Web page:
“With this idea of quantum technology, some of the very simple concepts of quantum mechanics are being used to accomplish big things,” Zubairy said. “This is something that we’re only realizing now in the 21st century. People are expecting that this is really going to influence how technology develops in the future.”
Zubairy, who joined the Texas A&M faculty in 2002, is a member of the Institute for Quantum Science and Engineering (IQSE) and is considered a leading expert in the fields of quantum optics, quantum communication and quantum computing. A fellow of the Pakistan Academy of Sciences, American Physical Society and Optical Society of America, he has received many honors, including the Willis E. Lamb Award for Laser Science and Quantum Optics, the Alexander von Humboldt Research Prize for Distinguished Scientists and the George H.W. Bush Award for Excellence in International Research. Along with IQSE Director Marlan O. Scully, a fellow distinguished professor of physics and astronomy and a pioneer in quantum optics and laser physics, Zubairy also coauthored the 1997 textbook “Quantum Optics.”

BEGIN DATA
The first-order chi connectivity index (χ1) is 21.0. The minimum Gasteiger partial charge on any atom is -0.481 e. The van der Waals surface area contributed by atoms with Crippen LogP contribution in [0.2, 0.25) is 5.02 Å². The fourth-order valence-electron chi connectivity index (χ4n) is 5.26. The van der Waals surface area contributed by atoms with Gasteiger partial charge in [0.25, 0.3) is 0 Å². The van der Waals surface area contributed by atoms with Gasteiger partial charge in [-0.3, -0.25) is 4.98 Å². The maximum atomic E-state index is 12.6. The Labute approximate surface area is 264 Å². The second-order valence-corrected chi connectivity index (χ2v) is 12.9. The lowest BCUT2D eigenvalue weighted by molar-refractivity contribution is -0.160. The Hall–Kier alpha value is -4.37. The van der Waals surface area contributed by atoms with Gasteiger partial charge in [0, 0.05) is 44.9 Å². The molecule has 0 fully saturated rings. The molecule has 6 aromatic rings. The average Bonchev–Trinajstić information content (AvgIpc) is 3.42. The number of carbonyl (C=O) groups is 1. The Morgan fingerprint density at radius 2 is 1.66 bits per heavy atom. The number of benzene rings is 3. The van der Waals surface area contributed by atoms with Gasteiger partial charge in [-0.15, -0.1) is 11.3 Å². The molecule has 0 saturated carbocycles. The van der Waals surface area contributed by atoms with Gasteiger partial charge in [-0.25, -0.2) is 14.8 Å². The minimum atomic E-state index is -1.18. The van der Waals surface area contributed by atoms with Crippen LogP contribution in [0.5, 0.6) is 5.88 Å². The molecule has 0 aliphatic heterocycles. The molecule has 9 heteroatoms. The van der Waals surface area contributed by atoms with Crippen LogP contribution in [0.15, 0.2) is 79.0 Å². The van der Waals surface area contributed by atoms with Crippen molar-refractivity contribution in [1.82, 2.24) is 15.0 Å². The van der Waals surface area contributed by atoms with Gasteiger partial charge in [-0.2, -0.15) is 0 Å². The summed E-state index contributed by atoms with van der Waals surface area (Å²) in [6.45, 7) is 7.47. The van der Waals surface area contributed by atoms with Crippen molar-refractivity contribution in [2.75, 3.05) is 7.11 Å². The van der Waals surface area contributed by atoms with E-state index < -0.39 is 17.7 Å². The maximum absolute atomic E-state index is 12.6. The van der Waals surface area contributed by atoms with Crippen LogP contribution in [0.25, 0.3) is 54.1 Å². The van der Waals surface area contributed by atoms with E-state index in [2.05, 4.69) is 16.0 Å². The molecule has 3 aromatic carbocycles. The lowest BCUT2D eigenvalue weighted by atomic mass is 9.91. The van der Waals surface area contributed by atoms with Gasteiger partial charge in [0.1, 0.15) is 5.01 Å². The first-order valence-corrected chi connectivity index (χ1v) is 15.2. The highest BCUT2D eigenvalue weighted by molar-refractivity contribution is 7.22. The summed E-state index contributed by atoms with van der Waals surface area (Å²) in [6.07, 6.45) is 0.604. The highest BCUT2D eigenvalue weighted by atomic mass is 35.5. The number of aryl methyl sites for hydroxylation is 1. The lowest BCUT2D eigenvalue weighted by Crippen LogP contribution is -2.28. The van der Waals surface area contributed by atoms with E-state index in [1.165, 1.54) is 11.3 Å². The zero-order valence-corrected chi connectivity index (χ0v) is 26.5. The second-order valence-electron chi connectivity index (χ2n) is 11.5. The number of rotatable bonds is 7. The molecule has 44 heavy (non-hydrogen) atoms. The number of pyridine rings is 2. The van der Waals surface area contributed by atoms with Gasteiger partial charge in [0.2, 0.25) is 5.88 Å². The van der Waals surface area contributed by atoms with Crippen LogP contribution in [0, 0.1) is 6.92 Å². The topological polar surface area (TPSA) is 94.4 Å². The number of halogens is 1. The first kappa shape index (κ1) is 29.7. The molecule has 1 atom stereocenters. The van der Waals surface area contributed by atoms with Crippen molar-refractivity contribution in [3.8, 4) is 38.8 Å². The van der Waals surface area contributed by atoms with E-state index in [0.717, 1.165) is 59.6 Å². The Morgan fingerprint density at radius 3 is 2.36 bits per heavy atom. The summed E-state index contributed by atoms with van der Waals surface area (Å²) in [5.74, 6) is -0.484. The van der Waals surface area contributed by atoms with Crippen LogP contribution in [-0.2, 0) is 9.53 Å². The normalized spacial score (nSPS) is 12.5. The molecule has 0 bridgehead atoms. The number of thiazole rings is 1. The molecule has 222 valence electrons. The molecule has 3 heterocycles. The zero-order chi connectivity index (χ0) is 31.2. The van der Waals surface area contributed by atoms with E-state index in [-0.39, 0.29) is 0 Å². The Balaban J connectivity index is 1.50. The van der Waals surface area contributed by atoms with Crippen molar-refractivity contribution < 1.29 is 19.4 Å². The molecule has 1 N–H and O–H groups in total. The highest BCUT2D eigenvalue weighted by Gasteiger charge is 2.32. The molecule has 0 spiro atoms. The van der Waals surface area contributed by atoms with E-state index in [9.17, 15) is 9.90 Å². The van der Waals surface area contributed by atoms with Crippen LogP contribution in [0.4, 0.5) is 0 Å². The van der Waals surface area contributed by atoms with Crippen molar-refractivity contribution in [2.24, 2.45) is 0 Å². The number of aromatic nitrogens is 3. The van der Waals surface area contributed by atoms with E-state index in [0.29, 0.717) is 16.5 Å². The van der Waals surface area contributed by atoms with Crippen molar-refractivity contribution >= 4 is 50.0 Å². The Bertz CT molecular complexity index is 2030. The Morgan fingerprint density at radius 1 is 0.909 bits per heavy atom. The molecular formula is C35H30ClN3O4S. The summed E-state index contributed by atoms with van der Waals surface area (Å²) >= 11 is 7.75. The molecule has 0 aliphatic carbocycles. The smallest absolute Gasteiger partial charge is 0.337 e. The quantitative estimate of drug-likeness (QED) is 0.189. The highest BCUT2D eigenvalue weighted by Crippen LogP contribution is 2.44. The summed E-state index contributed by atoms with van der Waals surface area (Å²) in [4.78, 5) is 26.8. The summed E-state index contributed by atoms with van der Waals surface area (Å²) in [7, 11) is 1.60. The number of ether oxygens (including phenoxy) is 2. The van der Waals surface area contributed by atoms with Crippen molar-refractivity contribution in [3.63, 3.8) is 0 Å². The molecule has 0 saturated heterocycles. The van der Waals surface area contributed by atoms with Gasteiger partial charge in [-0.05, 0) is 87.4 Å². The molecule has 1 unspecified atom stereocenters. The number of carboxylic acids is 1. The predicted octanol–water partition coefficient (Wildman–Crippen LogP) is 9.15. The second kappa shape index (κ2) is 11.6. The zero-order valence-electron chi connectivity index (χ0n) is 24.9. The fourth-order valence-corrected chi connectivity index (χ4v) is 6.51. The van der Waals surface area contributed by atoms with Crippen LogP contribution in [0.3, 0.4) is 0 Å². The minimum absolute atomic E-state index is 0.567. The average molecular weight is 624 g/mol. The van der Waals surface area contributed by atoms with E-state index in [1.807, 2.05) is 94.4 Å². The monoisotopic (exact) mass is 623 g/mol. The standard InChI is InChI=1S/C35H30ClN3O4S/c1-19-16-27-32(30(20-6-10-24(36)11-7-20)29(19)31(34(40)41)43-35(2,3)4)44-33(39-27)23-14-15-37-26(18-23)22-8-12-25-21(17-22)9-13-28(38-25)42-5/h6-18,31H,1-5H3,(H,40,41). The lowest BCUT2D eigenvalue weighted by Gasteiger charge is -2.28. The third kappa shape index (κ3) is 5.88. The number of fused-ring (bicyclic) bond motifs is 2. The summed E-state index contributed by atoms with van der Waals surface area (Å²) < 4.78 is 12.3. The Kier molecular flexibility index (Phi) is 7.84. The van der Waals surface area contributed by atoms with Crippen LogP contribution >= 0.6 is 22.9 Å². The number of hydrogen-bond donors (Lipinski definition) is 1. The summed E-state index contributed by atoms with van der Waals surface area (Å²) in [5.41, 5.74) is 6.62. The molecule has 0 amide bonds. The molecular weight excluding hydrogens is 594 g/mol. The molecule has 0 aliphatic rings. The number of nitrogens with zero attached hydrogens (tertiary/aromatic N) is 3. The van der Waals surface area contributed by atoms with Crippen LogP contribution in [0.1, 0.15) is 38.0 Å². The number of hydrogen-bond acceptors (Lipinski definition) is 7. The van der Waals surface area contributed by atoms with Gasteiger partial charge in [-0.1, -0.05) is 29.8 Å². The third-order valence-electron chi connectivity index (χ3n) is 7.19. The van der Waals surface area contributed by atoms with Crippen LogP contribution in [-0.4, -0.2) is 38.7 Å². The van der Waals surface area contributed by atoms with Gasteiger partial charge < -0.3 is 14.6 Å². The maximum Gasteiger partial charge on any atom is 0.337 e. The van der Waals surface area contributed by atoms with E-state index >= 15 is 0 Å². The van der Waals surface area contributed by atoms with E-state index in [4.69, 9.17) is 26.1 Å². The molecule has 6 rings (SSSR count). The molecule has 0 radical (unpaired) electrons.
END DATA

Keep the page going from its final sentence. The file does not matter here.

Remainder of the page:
Close friends and colleagues since the 1970s, Scully commended Zubairy’s efforts to broaden the accessibility of quantum mechanics and his ability to connect a younger audience with such an abstract subject.
“Suhail has been instrumental in everything that we’ve done,” Scully said. “He’s always had the physics sharply in focus and done beautiful scientific work, and he has an excellent mind for what the student needs to hear and learn. It takes a master teacher to do that.
“They don’t call him ‘distinguished professor’ for nothing.”